Female Mountain Lion is 99th tracked in the study of the Santa Monica Mountains

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The National Park Service captured its 99th Mountain Lion for an ongoing study of the big cat community that inhabit the Santa Monica Mountains.

The female cat, named P-99, is estimated to be 2 to 3 years old and was found in the western portion of the Santa Monica Mountains, valet parking officials said.

After her capture on September 8, the young mountain lion underwent a “full screening” that included measurements, biological samples, a physical exam, and a GPS radio collar, according to an Instagram post from the Park Service, which contained a photo of the big cat.

Social media users flattered the cougar, calling her “stunning” and “beautiful” with a note: “those eyes”. Several local lions have gained notoriety, including P-22, a headline grabber that settled in Griffith Park.

P-99 is now part of a study launched by the National Park Service in 2002 to understand how the cougars that live in and near the Santa Monica Mountains survive in an urban setting supported by treacherous highways and urban development is narrowed.

The area for the study is south of the 405 Freeway and north of the 101 Freeway, and does not include Simi Hills and beyond, said Ana Beatriz Cholo, a public affairs officer for the Santa Monica Mountains National Recreation Area.

While the population size of the puma is difficult to pin down, it is believed that the region can feed 10 to 15 mountain lions at a time, excluding kittens, “because they need prey, they need their territory, and the males usually really need a lot of space” – between 150 and 200 square miles, said Cholo. Officials are currently tracking 13 mountain lions with GPS collars in the area.

Many of the lions who participated in the nearly two-decade study have died, but their legacy lives on in valuable information gathered by biologists and others who track the big cats.

“We learned so much,” said Cholo, noting that the research from the study provided the basis for a proposed wildlife bridge over the 101 Freeway in Agoura Hills that would allow mountain lions to venture into new territory and search genetically unequal comrades while avoiding the roaring cars on the busy road. Caltrans expects to break ground for the $ 87 million bridge in Liberty Crossing early next year.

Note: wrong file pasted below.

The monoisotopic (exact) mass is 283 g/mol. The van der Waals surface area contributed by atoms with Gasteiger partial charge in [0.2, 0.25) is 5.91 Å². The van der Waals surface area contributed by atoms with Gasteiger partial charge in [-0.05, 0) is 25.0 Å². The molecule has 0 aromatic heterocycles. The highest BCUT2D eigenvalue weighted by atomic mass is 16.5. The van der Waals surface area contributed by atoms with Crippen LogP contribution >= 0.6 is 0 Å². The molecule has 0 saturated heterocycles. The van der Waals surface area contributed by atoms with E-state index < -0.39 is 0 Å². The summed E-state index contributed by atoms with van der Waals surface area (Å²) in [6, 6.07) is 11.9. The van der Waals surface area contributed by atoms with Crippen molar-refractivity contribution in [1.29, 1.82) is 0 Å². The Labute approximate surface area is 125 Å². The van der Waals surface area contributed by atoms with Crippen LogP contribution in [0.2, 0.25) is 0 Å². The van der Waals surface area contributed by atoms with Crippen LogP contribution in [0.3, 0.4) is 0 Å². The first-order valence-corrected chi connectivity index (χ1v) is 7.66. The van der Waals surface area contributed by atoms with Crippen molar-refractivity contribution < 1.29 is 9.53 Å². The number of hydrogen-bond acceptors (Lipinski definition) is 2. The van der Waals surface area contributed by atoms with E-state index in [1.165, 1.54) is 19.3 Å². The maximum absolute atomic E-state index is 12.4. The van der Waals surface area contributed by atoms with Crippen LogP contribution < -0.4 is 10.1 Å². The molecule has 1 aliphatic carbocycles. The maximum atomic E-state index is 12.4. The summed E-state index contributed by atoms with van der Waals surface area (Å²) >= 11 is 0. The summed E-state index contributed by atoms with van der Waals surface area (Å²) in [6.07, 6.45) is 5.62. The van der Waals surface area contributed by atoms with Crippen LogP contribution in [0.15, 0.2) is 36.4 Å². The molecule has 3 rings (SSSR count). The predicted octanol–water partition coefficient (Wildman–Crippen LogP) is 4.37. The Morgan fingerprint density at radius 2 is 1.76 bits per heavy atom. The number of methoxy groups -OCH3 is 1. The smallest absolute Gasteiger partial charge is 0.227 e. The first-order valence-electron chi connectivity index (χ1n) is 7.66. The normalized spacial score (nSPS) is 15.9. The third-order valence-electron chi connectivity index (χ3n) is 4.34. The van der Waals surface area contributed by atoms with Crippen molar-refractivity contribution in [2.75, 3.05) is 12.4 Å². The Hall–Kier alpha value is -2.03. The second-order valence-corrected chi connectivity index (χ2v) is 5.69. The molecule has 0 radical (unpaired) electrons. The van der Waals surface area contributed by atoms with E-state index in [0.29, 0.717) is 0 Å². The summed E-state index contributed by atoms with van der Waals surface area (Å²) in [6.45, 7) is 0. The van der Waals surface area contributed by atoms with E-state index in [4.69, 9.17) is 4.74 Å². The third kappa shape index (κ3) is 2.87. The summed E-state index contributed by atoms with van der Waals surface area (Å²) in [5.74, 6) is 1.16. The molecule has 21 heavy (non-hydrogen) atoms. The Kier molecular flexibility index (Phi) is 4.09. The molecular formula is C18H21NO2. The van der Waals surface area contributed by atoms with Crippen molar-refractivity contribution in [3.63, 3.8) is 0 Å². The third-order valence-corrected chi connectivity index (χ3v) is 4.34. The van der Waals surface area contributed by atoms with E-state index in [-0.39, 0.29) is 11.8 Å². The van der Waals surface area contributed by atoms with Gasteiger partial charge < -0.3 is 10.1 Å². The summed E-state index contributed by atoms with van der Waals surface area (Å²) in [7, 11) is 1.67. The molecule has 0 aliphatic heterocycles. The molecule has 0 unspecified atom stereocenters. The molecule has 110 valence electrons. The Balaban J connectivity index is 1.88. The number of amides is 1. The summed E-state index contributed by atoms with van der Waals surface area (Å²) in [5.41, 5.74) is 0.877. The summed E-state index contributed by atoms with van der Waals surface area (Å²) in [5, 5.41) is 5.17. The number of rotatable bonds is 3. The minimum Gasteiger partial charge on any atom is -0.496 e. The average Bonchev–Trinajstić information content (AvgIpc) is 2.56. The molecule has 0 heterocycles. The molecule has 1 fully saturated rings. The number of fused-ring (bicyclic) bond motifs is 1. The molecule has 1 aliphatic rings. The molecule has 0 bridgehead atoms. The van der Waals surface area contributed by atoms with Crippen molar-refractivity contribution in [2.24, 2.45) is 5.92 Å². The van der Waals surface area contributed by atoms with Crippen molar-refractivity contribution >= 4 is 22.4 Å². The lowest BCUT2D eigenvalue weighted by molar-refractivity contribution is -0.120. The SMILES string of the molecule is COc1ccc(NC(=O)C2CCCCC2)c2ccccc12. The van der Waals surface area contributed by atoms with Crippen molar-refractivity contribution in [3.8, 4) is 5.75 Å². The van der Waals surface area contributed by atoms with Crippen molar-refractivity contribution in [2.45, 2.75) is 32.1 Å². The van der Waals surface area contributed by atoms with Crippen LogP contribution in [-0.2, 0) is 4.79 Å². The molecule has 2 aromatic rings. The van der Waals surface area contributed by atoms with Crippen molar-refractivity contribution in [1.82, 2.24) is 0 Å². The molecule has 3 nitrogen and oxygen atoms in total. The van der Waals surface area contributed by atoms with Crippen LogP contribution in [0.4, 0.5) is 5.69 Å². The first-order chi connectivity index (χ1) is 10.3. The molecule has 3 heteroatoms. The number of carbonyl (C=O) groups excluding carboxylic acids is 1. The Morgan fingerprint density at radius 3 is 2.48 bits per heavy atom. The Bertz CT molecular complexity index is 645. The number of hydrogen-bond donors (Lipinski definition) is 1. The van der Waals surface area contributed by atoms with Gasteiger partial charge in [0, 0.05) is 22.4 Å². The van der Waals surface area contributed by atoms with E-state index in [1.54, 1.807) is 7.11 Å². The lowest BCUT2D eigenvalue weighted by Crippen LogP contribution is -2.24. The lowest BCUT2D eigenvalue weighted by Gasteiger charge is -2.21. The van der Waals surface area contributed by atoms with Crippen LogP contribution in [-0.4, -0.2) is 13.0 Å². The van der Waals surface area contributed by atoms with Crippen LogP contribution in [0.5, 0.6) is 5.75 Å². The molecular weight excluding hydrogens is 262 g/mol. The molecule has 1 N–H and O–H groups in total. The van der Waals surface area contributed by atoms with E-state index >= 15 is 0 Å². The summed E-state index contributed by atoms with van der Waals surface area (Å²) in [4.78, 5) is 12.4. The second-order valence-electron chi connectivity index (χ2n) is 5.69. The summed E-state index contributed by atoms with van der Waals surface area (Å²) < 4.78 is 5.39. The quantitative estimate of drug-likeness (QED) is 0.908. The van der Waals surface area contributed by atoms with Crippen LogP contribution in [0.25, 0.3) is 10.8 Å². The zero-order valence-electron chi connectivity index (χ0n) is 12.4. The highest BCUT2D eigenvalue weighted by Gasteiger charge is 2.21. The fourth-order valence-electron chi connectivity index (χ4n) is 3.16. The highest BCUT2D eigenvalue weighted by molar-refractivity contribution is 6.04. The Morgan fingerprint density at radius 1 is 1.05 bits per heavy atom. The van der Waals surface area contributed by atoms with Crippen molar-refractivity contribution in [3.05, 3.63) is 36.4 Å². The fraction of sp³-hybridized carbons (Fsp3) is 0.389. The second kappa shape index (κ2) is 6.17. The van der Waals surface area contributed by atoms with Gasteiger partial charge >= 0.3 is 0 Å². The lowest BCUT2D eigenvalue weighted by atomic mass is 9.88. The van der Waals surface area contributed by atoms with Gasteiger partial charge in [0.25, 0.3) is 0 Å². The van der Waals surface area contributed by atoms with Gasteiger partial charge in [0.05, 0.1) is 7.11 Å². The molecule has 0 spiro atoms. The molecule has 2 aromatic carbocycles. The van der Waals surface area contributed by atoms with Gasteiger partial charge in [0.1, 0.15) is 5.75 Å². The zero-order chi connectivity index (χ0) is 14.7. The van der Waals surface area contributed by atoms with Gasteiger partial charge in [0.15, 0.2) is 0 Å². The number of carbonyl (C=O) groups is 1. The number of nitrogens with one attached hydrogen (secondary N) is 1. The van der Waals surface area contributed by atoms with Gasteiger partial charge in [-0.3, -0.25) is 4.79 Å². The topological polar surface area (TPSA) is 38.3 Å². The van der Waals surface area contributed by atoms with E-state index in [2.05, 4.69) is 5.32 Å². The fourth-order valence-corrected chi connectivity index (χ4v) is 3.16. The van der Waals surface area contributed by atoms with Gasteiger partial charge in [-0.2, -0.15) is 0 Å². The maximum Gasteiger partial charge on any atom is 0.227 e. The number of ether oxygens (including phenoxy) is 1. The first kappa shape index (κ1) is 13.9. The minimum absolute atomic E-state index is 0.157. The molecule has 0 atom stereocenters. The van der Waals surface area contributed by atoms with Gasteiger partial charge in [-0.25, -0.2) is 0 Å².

The mountain lion population has been unable to spread to new areas due to its fragmented habitat and has suffered significant inbreeding, officials said.

Genetic analysis found that lions in the Santa Monica Mountains along with another isolated population in the Santa Ana Mountains south of Los Angeles “have the lowest genetic diversity ever documented in the west,” said the National Park Service.

The only population with lower genetic diversity was observed in South Florida in the mid-1990s, when that state’s panther population was critically endangered, according to valet parking.

Scientists believe that excessive inbreeding manifests itself as physical abnormalities. In March 2020, a mountain lion named P-81 was discovered with a kinked, L-shaped tail and only one descending testicle. And there have been sightings of other mountain lions with visible anomalies, Cholo said.

Jeff Sikich, a wildlife biologist with the National Park Service, called it a “major discovery” at the time, adding that it “underscores the need for action to better support this population.”

However, with the pumas not all is doom and darkness.

Last summer was a boom year for kittens, with 13 five mountain lion mothers born between May and August in the Santa Monica Mountains and Simi Hills.

Park officials dubbed it the “summer of the kittens” and said it was the first time many lion caves were found in such a short time during the student years.

Four new mountain lion kittens found in the California mountains

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Quote: Female mountain lion is 99th in the Santa Monica Mountains study (2021, October 20), accessed October 25, 2021 from https://phys.org/news/2021-10-female-mountain-lion-99th- tracked.html

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